First off, the good news: reports of the demise of Indiana Jones, both man and franchise, are greatly exaggerated.
INDIANA JONES AND THE DIAL OF DESTINY ★★1/2 (2.5/4 stars)
In his latest adventure, director James Mangold’s Indiana Jones and the Dial of Destiny, Dr. Jones is still teaching college archaeology (his students are now barely awake rather than over-enamored), despite having been shot nine times over the course of his past exploits. Both tenured and seemingly immortal, he is truly academia’s greatest nightmare.
As for the franchise, despite the dire prognosis coming out of Destiny’s largely disastrous Cannes’ premiere, the new film still ably provides a reliably immersive and occasionally thrilling evening at the movies, one anchored by one of most engaging and relaxed movie stars of his generation. Without sacrificing his signature “I’m making this up as I go” insouciance, Harrison Ford has put every last drop of his focus and energy into his fifth and (God willing) last go around hoisting his character’s iconic hat, whip, and perfectly crafted Alden boots.
Forty-two years after Steven Spielberg’s masterpiece inspired me and fellow members of my generation to head out to the local millinery and score theater-kid fedoras, it still feels at least a little magical to once again sidle up alongside Indy and his cohort. In this film, they are headed by a game and cheeky Phoebe Waller-Bridge as an alliance-shifting, antiquities-acquiring mercenary who happens to be Indiana’s goddaughter.
It is especially enthralling to reenter his world of far-off hotels, hurtling Nazi loot trains, dusty academic corridors, and disheveled divorcee apartments because they are so intricately conceived and constructed by Adam Stockhausen, the Oscar-winning production designer whose detailed eye is also employed in the recent Asteroid City, from his longtime collaborator Wes Anderson.
So now for the bad news: both the man and his current movie adventure appear hopelessly trapped inside a video game.
Whereas Dr. Jones’s early cinematic adventures were a paean to the serial adventures that brought wonder to the childhoods of the grandparents of its Boomer creators, Dial of Destiny is intent on pandering to their Xbox-obsessed grandchildren.
The film is chase after chase, each one punctuated by kill shots, concussive thuds, and quips that sound like low-grade McBain from The Simpsons. “To the victors go the spoils,” announces Indiana as he kicks a Nazi off a speeding train, sounding less like an archaeologist than wishful studio head.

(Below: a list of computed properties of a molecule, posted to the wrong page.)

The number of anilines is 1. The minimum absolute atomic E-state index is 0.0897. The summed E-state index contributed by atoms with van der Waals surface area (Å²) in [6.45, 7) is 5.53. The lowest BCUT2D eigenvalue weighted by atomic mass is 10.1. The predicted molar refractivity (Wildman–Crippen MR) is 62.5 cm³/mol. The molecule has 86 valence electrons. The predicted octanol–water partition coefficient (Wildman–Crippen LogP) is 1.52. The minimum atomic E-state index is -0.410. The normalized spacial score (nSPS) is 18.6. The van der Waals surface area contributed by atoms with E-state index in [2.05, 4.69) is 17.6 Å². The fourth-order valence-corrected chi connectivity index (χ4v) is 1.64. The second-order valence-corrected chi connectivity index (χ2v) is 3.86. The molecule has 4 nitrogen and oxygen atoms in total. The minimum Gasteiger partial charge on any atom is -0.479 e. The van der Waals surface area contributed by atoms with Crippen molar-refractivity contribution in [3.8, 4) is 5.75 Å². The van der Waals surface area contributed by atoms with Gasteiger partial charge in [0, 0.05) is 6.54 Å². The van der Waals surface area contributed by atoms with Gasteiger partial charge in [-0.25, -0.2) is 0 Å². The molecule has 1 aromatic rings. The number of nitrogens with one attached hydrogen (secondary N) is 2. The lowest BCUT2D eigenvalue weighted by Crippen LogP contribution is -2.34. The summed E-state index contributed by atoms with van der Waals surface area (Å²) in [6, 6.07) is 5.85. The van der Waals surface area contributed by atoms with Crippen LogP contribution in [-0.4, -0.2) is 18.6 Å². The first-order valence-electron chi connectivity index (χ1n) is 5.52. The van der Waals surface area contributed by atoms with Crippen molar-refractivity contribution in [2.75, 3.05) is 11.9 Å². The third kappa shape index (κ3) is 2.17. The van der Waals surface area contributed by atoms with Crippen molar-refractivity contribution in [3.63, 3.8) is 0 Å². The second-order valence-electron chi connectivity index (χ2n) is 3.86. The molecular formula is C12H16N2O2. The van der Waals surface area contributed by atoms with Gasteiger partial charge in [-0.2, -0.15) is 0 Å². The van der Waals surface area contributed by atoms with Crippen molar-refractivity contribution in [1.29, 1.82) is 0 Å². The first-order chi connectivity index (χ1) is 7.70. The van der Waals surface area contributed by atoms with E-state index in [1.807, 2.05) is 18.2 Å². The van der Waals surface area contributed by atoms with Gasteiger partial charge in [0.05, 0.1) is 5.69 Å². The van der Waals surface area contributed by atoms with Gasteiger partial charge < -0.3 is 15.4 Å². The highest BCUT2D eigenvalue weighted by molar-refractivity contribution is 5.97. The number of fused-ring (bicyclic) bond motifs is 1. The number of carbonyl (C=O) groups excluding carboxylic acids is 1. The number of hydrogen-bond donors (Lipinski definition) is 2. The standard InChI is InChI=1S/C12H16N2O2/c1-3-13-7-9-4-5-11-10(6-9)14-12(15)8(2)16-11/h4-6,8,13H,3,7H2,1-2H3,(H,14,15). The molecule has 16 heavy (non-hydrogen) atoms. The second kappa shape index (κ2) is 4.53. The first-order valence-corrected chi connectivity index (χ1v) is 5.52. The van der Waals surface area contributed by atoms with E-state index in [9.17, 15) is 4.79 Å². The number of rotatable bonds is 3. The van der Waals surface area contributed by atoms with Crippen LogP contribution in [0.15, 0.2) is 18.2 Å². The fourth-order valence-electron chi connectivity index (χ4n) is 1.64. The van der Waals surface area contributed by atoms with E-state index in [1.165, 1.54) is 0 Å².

In that scene, which takes place in 1944, a quarter century before the bulk of Dial of Destiny, Ford is painted with pixels to look like a more plastic version of the character with whom we are all familiar. It is not that the much-debated de-aging breaks the spell; it is that Dial of Destiny relies far too much on the sanitized sheen of CGI for a film borne from a series that, alongside the original Star Wars, was responsible for bringing actual dirt, sand, and grit into our cinema fantasies.
Then there is the issue of the Dial of the title, a fictional device inspired by the research of the ancient Greek mathematician and scientist Archimedes, who—in an unfortunate example of screenwriting over embellishment—plays a physical part in the story.
Yes, following in the fleet, corporate steps of its box office competition The Flash, Dial of Destiny is our second franchise extending blockbuster in a week to employ time travel as a major plot point. (Could this be the start of a regret-fueled, post-pandemic trend?)
Where The Flash takes inspiration from Back to the Future, this one feels more akin to Bill & Ted’s Excellent Adventure—and that’s not meant as a compliment. Why in the name of the Holy Grail are we sending a man whose only desire is to fill the nation’s museums with ancient bric-a-brac through fissures in time like he’s one of the kids from Magic Tree House? (Depressingly, during his various unlikely escapes, Indy destroys more artifacts than he rescues.)
Some questions are better left unanswered, like why Voller, the one-time Nazi official turned rocket scientist who serves as Indy’s main adversary, is so achingly dull and unmemorable despite being played by the great Mads Mikkelsen. Or why the film, the first in the series not directed or written by Steven Spielberg and George Lucas, is so herky-jerky in its timing and structure.
Instead, Dial of Destiny is feverishly insistent that we be grateful that we are at least getting one last ride. For the most part, we are, thanks to the intoxicating handsomeness of both the nearly $300 million production and Ford’s still gleaming charisma.
There are some forces, like Ford’s magnetic presence on screen and our affection for one of his most epoch-making characters, that remain undimmed by time.
Observer Reviews are regular assessments of new and noteworthy cinema.